-- Three military planes, men and women in uniform, and the scream of airplanes taking off in the distance do not make for a jersey unveiling's typical setting.
The Winnipeg Jets
unveiled their new jerseys on Tuesday morning in an elaborate ceremony held at the city's 17 Wing Canadian Forces Base. Flanked by Dash 8 and CF-18 jets, captain Andrew Ladd
and teammates Nik Antropov
, Mark Stuart
and Manitoba native Eric Fehr
stepped off a Hercules jet and debuted the club's new look before a sea of assembled military personnel and media.
Winnipeg's jerseys derive much of their look from the Royal Canadian Air Force and its fabled blue colors. On the home jersey, the club's primary logo is set on a dark blue named "Polar Night Blue" and trimmed with a lighter shade of blue termed "Aviator Blue." The road white jerseys use the same logo, with the two shades of blue incorporated on the shoulders and sleeves.
Fans will see the dark home jersey in action for the first time when the Jets host the Columbus Blue Jackets
in the teams' preseason opener at the MTS Centre in Winnipeg on Sept. 20. The road white jersey will be on display that same night, as the teams will be playing a split-squad game in Columbus. The Jets' long-awaited regular-season opening game is Sunday, Oct. 9 at home against the Montreal Canadiens
"We wanted to create a look that worked well with Reebok's modern and innovative Edge System uniforms," said Jets Executive Vice-President and General Manager Kevin Cheveldayoff
. "However, it was also vitally important to us to honor the rich history of hockey in our city, and fit the era of the Royal Canadian Air Force which inspired the primary crest design. The result is clean, simple and traditional."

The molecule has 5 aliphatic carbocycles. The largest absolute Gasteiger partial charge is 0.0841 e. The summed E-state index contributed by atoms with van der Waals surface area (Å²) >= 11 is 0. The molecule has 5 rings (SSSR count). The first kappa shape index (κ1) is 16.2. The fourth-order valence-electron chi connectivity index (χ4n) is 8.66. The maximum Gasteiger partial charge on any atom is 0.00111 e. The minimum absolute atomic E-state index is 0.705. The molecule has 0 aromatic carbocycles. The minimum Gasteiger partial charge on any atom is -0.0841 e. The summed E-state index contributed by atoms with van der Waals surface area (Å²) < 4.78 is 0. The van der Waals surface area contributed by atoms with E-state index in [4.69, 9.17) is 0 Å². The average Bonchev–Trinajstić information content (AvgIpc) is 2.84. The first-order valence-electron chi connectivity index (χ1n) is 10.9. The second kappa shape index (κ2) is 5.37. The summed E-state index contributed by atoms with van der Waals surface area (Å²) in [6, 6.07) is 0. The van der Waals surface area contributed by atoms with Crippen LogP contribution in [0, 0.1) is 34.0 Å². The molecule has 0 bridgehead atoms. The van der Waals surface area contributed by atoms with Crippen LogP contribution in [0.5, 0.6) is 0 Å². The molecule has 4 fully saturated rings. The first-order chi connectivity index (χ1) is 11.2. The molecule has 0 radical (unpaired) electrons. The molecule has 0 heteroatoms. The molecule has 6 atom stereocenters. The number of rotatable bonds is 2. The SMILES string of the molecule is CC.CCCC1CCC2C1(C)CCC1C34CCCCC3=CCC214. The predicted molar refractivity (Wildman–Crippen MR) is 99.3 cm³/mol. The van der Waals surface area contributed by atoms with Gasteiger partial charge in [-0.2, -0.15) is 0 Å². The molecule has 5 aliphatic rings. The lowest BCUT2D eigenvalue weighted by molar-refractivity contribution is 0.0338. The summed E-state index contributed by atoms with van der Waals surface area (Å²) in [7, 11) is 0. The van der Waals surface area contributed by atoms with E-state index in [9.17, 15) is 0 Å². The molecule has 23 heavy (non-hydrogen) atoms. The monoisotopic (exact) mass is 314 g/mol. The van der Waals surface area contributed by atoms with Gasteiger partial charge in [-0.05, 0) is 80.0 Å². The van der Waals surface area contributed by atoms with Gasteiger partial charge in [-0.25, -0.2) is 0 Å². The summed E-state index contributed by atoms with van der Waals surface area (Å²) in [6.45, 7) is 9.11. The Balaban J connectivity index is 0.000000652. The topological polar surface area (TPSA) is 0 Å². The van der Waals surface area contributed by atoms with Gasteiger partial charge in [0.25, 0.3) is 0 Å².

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The Jets and the Canadian Forces have rapidly built a relationship since the club relocated to Winnipeg earlier this summer. In addition to the logo and jerseys, the Jets will be donating $1 million over a 10-year period to several military charities.
"Our men and women in uniform are delighted by the gracious manner in which the Winnipeg Jets
... have sought to pay tribute to our time-honored relationship with this city," said Colonel Blaise Frawley, Commander of 17 Wing. "Today's announcement at our home in Winnipeg certainly lends a boost to our morale."
The Jets players on hand also endorsed the look.
"I think they're great," said Ladd, who had only seen the jerseys a few minutes before the ceremony. "They're clean, they're simple. It's hopefully something that will last a long, long time and we'll be proud to wear."
Fehr, a native of nearby Winkler, Manitoba, joined the Jets in an offseason trade from the Washington Capitals
and is fully tuned into the excitement that the League's arrival in the city and province has generated.
"It has been awesome. I really like (the jersey). Definitely better than the mock-ups," he said with a laugh.
The unveiling caps the club's truncated schedule for developing a name, logo and jersey. Typically, League clubs need 18 months to release a new jersey; however, the Jets and the Reebok Edge team had only six weeks to develop, polish and finalize the jerseys since Winnipeg announced its new team name at the Entry Draft on June 24.
Dominique Fillion and his Reebok team joined with the Jets to accelerate the development process. The two sides quickly collaborated on a concept for the team brand and propelled the timeline as quickly as possible.
"In the creative environment, you always come across deadline challenges," Fillion said. "We faced challenges before, and we always succeeded. We were really excited to take on the project.
"I think we were extremely focused, and we have a great design team. (Jets owner) Mr. (Mark) Chipman and the organization were extremely focused with the tight timeline. It's teamwork, and I think that's how we approach all of our projects. We're all there for the same goal at the end of the day."
Fillion recounted his first taste of the local fans' passion upon visiting Winnipeg in early June to begin consultations with the Winnipeg front office.
"We came through, and we just felt the tension. We were walking through the arena, and people were looking at us. It was wild," he said.
That same passion spilled over to a military base a short drive west from the MTS Centre.
"It's fun to be a part of this," Ladd said of the experience. "It's fun to have this excitement around the team. Unveiling the jerseys turns into something like this.
"I don't think anything surprises me anymore."